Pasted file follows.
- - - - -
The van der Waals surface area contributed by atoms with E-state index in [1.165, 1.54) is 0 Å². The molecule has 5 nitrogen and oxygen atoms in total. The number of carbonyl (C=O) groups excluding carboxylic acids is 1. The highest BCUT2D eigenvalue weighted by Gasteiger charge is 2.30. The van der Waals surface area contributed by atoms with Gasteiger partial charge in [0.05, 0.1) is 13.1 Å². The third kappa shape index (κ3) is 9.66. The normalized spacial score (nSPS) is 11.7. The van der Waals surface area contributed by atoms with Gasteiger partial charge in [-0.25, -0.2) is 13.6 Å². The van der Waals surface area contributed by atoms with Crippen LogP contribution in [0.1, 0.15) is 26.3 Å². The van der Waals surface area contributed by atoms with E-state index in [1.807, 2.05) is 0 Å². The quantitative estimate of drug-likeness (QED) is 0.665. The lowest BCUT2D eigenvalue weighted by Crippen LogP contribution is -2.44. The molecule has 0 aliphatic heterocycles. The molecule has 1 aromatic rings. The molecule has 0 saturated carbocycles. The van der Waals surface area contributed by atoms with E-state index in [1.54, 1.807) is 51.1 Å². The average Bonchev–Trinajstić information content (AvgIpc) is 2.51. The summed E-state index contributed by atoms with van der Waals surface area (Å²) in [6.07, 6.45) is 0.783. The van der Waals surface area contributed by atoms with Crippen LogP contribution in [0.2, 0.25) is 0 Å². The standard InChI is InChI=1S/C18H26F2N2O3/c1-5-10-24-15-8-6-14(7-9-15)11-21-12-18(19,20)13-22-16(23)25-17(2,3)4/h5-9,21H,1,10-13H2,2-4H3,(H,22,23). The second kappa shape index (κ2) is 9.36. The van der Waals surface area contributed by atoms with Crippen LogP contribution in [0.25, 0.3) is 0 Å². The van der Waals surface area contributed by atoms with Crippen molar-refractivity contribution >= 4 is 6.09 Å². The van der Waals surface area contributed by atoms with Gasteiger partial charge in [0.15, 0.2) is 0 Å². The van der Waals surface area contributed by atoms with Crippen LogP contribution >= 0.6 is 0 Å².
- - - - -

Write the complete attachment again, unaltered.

The van der Waals surface area contributed by atoms with E-state index in [1.165, 1.54) is 0 Å². The molecule has 5 nitrogen and oxygen atoms in total. The number of carbonyl (C=O) groups excluding carboxylic acids is 1. The highest BCUT2D eigenvalue weighted by Gasteiger charge is 2.30. The van der Waals surface area contributed by atoms with Gasteiger partial charge in [0.05, 0.1) is 13.1 Å². The third kappa shape index (κ3) is 9.66. The normalized spacial score (nSPS) is 11.7. The van der Waals surface area contributed by atoms with Gasteiger partial charge in [-0.25, -0.2) is 13.6 Å². The van der Waals surface area contributed by atoms with Crippen LogP contribution in [0.1, 0.15) is 26.3 Å². The van der Waals surface area contributed by atoms with E-state index in [1.807, 2.05) is 0 Å². The quantitative estimate of drug-likeness (QED) is 0.665. The lowest BCUT2D eigenvalue weighted by Crippen LogP contribution is -2.44. The molecule has 0 aliphatic heterocycles. The molecule has 1 aromatic rings. The molecule has 0 saturated carbocycles. The van der Waals surface area contributed by atoms with E-state index in [1.54, 1.807) is 51.1 Å². The average Bonchev–Trinajstić information content (AvgIpc) is 2.51. The summed E-state index contributed by atoms with van der Waals surface area (Å²) in [6.07, 6.45) is 0.783. The van der Waals surface area contributed by atoms with Crippen LogP contribution in [0.2, 0.25) is 0 Å². The standard InChI is InChI=1S/C18H26F2N2O3/c1-5-10-24-15-8-6-14(7-9-15)11-21-12-18(19,20)13-22-16(23)25-17(2,3)4/h5-9,21H,1,10-13H2,2-4H3,(H,22,23). The second kappa shape index (κ2) is 9.36. The van der Waals surface area contributed by atoms with Crippen LogP contribution in [0.25, 0.3) is 0 Å². The van der Waals surface area contributed by atoms with Crippen molar-refractivity contribution >= 4 is 6.09 Å². The van der Waals surface area contributed by atoms with Gasteiger partial charge in [0.15, 0.2) is 0 Å². The van der Waals surface area contributed by atoms with Crippen LogP contribution >= 0.6 is 0 Å².